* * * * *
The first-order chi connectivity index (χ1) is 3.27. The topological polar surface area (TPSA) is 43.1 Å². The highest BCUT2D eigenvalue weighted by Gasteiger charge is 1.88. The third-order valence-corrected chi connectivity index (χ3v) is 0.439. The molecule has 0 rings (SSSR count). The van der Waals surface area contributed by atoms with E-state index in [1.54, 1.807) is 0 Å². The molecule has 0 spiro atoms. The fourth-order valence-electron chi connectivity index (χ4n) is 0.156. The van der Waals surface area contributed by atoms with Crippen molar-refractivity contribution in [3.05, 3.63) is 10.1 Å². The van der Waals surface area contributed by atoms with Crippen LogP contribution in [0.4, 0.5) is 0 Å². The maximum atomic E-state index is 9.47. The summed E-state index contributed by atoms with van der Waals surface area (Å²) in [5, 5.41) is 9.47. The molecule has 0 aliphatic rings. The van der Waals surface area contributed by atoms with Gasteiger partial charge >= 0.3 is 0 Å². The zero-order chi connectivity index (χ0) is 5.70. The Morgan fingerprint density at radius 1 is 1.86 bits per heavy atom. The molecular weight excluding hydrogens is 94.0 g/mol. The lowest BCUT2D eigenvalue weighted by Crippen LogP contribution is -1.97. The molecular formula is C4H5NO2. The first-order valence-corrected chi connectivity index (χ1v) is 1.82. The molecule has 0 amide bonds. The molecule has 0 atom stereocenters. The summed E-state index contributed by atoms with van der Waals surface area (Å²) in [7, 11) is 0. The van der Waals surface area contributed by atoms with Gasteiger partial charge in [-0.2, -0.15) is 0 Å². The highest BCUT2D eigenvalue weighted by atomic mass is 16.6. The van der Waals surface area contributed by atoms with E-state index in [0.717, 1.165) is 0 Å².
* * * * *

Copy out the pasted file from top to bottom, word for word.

The first-order chi connectivity index (χ1) is 3.27. The topological polar surface area (TPSA) is 43.1 Å². The highest BCUT2D eigenvalue weighted by Gasteiger charge is 1.88. The third-order valence-corrected chi connectivity index (χ3v) is 0.439. The molecule has 0 rings (SSSR count). The van der Waals surface area contributed by atoms with E-state index in [1.54, 1.807) is 0 Å². The molecule has 0 spiro atoms. The fourth-order valence-electron chi connectivity index (χ4n) is 0.156. The van der Waals surface area contributed by atoms with Crippen molar-refractivity contribution in [3.05, 3.63) is 10.1 Å². The van der Waals surface area contributed by atoms with Crippen LogP contribution in [0.4, 0.5) is 0 Å². The maximum atomic E-state index is 9.47. The summed E-state index contributed by atoms with van der Waals surface area (Å²) in [5, 5.41) is 9.47. The molecule has 0 aliphatic rings. The van der Waals surface area contributed by atoms with Gasteiger partial charge >= 0.3 is 0 Å². The zero-order chi connectivity index (χ0) is 5.70. The Morgan fingerprint density at radius 1 is 1.86 bits per heavy atom. The molecular weight excluding hydrogens is 94.0 g/mol. The lowest BCUT2D eigenvalue weighted by Crippen LogP contribution is -1.97. The molecular formula is C4H5NO2. The first-order valence-corrected chi connectivity index (χ1v) is 1.82. The molecule has 0 amide bonds. The molecule has 0 atom stereocenters. The summed E-state index contributed by atoms with van der Waals surface area (Å²) in [7, 11) is 0. The van der Waals surface area contributed by atoms with Gasteiger partial charge in [-0.2, -0.15) is 0 Å². The highest BCUT2D eigenvalue weighted by atomic mass is 16.6. The van der Waals surface area contributed by atoms with E-state index in [0.717, 1.165) is 0 Å².